In California, the minimum wage for a film crew is $8/hour. $112 for a 12 hour day, or for a script supervisor you add a wrap hour and it comes out to $128/day MINIMUM. And this is just wages for a low budget film’s Production Assistant, who is at the “bottom” of the pay line. A person serving fries at McDonalds with no high school degree makes this much money.
Continuity script supervisors are a highly trained profession, and are considered department heads. They have numerous responsibilities, save the production time and money, and undoubtedly elevate the quality of the final result. A continuity script supervisor should be paid the same as any other department head.
Hiring a talented non-union crew should warrant a payment between $300-$400 a day, and no lower than $200. Certainly not lower than $150 a day. And while $100 a day seems generous for some low budgets to offer these days, it simply is not meeting legal minimum wage requirements.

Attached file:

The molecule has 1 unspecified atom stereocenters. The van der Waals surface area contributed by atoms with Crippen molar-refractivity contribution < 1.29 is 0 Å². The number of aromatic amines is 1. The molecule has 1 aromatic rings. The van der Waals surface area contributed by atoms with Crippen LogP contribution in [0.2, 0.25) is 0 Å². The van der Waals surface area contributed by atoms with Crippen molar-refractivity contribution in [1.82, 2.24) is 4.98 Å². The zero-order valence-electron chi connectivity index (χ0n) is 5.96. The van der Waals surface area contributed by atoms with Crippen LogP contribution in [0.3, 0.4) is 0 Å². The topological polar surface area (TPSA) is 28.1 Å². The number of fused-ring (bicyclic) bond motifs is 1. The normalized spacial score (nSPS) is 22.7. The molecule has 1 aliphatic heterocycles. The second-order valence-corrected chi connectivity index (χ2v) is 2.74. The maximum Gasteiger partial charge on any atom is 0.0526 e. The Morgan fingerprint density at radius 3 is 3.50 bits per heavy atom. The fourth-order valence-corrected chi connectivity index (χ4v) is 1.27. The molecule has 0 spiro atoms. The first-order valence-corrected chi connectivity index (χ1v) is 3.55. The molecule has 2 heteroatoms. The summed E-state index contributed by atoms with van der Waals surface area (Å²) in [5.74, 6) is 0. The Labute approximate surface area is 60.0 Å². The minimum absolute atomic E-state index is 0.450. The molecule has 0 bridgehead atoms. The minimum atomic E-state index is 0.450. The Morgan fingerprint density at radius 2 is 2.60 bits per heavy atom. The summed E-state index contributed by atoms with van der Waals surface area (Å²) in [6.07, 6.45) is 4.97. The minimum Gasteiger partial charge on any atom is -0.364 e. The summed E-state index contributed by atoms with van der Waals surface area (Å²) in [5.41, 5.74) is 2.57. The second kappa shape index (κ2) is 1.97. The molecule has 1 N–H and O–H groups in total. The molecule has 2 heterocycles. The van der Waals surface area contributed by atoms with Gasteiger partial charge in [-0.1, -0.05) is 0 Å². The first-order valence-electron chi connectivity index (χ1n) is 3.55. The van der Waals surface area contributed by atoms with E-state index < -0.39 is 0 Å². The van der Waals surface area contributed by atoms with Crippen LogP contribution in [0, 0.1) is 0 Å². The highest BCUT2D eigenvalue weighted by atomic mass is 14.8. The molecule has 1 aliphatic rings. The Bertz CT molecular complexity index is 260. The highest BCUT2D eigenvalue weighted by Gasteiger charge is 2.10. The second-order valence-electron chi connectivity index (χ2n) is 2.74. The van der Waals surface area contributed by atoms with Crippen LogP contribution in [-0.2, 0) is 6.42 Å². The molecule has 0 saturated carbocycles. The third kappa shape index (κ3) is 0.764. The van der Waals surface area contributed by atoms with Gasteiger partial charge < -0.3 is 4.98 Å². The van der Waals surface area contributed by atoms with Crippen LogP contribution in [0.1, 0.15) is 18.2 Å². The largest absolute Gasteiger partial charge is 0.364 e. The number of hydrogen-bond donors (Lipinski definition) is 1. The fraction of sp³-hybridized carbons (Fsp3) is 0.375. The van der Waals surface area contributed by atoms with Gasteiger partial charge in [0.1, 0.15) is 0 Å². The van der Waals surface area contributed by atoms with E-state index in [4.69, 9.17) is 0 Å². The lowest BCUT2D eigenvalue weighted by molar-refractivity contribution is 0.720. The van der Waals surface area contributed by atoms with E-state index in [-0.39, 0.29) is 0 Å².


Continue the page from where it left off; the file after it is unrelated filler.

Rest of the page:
Myself, I also work digitally, using high tech equipment, and like to be sure that a company has insurance to cover damages and losses. I also prefer to negotiate a kit rental fee for the use of my equipment, as any camera person or sound person would.
In summary, I think a fair rate for a continuity script supervisor (who really knows their shit and has excellent references) should be between $200-400 a day, depending on if paper/pencil is used, or digital, and the type of kit fee that is negotiated